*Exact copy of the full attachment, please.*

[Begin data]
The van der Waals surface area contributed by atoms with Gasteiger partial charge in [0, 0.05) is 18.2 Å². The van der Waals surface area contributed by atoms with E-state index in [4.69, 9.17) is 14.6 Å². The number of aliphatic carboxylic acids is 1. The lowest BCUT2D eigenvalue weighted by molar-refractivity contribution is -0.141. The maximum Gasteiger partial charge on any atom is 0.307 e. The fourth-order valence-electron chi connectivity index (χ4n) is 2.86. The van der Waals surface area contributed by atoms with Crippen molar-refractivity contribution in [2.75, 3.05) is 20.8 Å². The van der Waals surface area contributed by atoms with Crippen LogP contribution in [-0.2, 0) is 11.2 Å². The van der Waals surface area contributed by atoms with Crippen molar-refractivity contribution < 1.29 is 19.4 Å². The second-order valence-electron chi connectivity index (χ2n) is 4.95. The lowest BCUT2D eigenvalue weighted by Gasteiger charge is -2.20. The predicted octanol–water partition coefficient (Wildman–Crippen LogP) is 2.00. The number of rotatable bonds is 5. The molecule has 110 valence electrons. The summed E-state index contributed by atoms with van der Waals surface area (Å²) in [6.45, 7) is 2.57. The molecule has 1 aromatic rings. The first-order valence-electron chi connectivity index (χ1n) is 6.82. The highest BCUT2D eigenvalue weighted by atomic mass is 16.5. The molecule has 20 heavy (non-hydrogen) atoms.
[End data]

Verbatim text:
The van der Waals surface area contributed by atoms with Gasteiger partial charge in [0, 0.05) is 18.2 Å². The van der Waals surface area contributed by atoms with E-state index in [4.69, 9.17) is 14.6 Å². The number of aliphatic carboxylic acids is 1. The lowest BCUT2D eigenvalue weighted by molar-refractivity contribution is -0.141. The maximum Gasteiger partial charge on any atom is 0.307 e. The fourth-order valence-electron chi connectivity index (χ4n) is 2.86. The van der Waals surface area contributed by atoms with Crippen molar-refractivity contribution in [2.75, 3.05) is 20.8 Å². The van der Waals surface area contributed by atoms with Crippen LogP contribution in [-0.2, 0) is 11.2 Å². The van der Waals surface area contributed by atoms with Crippen molar-refractivity contribution < 1.29 is 19.4 Å². The second-order valence-electron chi connectivity index (χ2n) is 4.95. The lowest BCUT2D eigenvalue weighted by Gasteiger charge is -2.20. The predicted octanol–water partition coefficient (Wildman–Crippen LogP) is 2.00. The number of rotatable bonds is 5. The molecule has 110 valence electrons. The summed E-state index contributed by atoms with van der Waals surface area (Å²) in [6.45, 7) is 2.57. The molecule has 1 aromatic rings. The first-order valence-electron chi connectivity index (χ1n) is 6.82. The highest BCUT2D eigenvalue weighted by atomic mass is 16.5. The molecule has 20 heavy (non-hydrogen) atoms.